You don’t even know the meaning of the words “I’m sorry” (Illegal -Shakira)
I Am Sorry. Three words that are for what I believe are more often misunderstood than that other famous threesome. What does it mean to be sorry? It’s an expression used in a whole lot of different situations, from funerals (I’m sorry for your loss) to being late (I’m sorry, I missed my train) or being offended (I’m SORRY?!)
First of all, I believe it’s important to state a certain fundamental difference between Excuses and Apologies. Both make use of IAS (I Am Sorry), but one category is almost entirely devoted to taking the blame off one’s own name while the other is concentrated on admitting the blame. In a way they can be considered opposites, despite the similar choice of words.
I could fill a book about Excuses (I’m a pathological liar, klutz and latecomer, so you can imagine I have quite a bit of experience) but today I rather want to talk about Apologies. You admit a fault, a mistake, and with your words you intend to express something. The question? What.
In the title I mentioned two concepts that often get confused. Regret and Guilt. Once again there is a substantial difference. I had a conversation with Experiment No.7 lately about the meaning of an apology. He told me that he often has a hard time dealing with mine (when I make them) because I don’t feel guilty. Translation: the admission that I caused him an inconvenience does not make me feel bad about myself. This is a general thing for me, I think I can safely say that for as far as I remember I have never felt “guilty”. Does the lack of guilt make an apology inherently worthless? Not in my opinion.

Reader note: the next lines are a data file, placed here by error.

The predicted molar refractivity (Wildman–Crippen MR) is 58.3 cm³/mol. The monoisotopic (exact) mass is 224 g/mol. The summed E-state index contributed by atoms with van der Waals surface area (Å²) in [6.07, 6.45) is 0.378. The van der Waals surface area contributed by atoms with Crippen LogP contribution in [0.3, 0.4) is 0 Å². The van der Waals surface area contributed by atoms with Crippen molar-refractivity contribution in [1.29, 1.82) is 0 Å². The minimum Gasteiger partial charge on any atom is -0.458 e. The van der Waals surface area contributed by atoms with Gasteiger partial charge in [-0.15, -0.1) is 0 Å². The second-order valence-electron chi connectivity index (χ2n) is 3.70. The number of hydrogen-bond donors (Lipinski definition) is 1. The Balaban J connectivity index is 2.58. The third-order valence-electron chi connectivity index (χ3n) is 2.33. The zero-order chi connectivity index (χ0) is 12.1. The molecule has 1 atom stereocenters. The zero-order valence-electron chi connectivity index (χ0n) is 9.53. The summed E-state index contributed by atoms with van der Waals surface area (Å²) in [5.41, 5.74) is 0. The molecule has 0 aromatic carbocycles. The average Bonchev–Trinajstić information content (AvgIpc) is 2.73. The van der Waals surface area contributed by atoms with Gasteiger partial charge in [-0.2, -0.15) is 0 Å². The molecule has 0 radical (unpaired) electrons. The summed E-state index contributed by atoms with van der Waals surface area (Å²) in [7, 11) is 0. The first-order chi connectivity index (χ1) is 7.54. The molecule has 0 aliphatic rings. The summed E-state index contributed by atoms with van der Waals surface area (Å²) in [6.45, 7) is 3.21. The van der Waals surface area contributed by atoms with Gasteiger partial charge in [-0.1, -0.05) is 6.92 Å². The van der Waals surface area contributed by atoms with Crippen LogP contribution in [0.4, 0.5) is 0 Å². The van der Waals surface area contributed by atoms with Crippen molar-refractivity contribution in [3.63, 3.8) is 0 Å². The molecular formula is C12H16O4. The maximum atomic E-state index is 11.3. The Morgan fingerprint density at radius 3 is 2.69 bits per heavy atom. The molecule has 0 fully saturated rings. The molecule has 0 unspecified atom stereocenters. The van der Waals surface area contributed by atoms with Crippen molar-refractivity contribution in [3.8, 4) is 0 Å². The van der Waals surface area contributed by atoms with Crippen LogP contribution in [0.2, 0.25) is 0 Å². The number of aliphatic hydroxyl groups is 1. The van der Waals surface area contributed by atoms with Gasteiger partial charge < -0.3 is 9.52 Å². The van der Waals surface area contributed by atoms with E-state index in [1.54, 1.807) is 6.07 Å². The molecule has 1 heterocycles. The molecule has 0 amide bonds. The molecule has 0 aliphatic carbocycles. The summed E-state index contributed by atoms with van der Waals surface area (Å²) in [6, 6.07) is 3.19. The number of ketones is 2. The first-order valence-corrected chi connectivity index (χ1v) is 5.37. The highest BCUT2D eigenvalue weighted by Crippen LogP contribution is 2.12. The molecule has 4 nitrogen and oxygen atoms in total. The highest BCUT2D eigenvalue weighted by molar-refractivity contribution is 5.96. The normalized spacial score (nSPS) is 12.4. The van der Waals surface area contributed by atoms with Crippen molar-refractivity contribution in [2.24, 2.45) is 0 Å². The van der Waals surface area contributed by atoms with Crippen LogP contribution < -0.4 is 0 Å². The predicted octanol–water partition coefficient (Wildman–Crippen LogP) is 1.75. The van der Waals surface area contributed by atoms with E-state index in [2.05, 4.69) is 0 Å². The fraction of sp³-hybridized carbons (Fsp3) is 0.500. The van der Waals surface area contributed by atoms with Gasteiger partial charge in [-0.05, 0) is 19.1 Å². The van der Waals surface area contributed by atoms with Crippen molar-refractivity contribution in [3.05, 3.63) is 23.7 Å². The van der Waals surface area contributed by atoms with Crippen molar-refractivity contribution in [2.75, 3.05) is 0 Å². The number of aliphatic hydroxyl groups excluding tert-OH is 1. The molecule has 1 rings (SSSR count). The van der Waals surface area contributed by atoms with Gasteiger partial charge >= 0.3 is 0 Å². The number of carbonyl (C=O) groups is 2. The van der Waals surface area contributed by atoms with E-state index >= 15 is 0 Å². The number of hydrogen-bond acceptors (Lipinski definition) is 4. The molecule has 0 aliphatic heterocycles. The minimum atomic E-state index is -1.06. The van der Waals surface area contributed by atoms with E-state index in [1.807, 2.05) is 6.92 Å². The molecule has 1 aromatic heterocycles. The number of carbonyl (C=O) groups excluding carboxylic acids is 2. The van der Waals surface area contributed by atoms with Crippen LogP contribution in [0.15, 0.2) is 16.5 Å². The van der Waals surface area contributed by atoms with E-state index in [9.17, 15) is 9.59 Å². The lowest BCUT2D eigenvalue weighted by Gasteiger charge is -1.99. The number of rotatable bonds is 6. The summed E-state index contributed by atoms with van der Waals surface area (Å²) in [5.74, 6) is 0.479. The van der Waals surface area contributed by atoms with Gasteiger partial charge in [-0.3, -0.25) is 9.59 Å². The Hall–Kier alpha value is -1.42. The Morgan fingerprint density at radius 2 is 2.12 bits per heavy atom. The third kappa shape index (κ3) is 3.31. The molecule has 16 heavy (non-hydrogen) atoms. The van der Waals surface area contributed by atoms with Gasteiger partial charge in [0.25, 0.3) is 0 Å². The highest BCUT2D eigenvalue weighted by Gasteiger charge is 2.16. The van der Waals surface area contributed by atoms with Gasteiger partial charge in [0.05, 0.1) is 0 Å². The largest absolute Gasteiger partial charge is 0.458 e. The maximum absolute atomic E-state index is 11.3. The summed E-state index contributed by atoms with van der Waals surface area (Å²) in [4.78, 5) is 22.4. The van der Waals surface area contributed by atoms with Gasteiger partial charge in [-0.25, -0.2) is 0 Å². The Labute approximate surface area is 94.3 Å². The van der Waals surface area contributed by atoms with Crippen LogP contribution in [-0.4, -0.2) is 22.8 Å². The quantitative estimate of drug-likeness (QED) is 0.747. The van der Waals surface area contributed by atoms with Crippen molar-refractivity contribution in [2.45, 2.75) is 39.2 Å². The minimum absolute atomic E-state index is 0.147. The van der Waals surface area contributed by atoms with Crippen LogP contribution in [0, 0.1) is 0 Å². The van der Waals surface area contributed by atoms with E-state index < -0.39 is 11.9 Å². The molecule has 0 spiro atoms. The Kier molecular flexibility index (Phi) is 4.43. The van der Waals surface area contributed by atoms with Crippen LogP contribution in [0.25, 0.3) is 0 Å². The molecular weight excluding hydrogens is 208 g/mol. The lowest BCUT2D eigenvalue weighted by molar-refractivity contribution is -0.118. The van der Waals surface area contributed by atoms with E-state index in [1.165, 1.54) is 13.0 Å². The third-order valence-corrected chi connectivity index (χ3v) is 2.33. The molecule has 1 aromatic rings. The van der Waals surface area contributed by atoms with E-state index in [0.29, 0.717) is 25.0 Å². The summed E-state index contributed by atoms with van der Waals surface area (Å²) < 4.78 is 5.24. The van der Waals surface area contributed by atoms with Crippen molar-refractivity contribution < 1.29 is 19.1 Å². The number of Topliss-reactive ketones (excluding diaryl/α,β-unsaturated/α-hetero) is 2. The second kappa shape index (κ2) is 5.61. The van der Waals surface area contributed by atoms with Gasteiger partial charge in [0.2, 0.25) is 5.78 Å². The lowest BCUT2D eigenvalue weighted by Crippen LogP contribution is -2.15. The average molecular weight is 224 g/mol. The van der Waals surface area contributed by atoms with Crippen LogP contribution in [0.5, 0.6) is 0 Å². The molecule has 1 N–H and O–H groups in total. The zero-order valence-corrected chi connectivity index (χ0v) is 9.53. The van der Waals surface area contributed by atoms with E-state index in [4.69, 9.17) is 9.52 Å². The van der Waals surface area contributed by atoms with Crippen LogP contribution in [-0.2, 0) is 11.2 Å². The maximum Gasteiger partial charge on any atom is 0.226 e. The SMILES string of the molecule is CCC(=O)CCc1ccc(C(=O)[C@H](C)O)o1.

When you don’t feel bad about what you did, people tend to think you aren’t really “sorry”. That is not true. I tend to think when I apologize, it is an expression of regret rather than guilt. I acknowledge the inconvenience I caused someone else, and I also acknowledge that I would have rather seen this inconvenience not occurring. It is regret that someone else has trouble with my actions. In brash terms: “Don’t like me? Your loss.”
What is the true objective of an apology, one can ask? Is it to acknowledge that YOU did something wrong, or is it rather to acknowledge that THE OTHER has a problem with your behavior?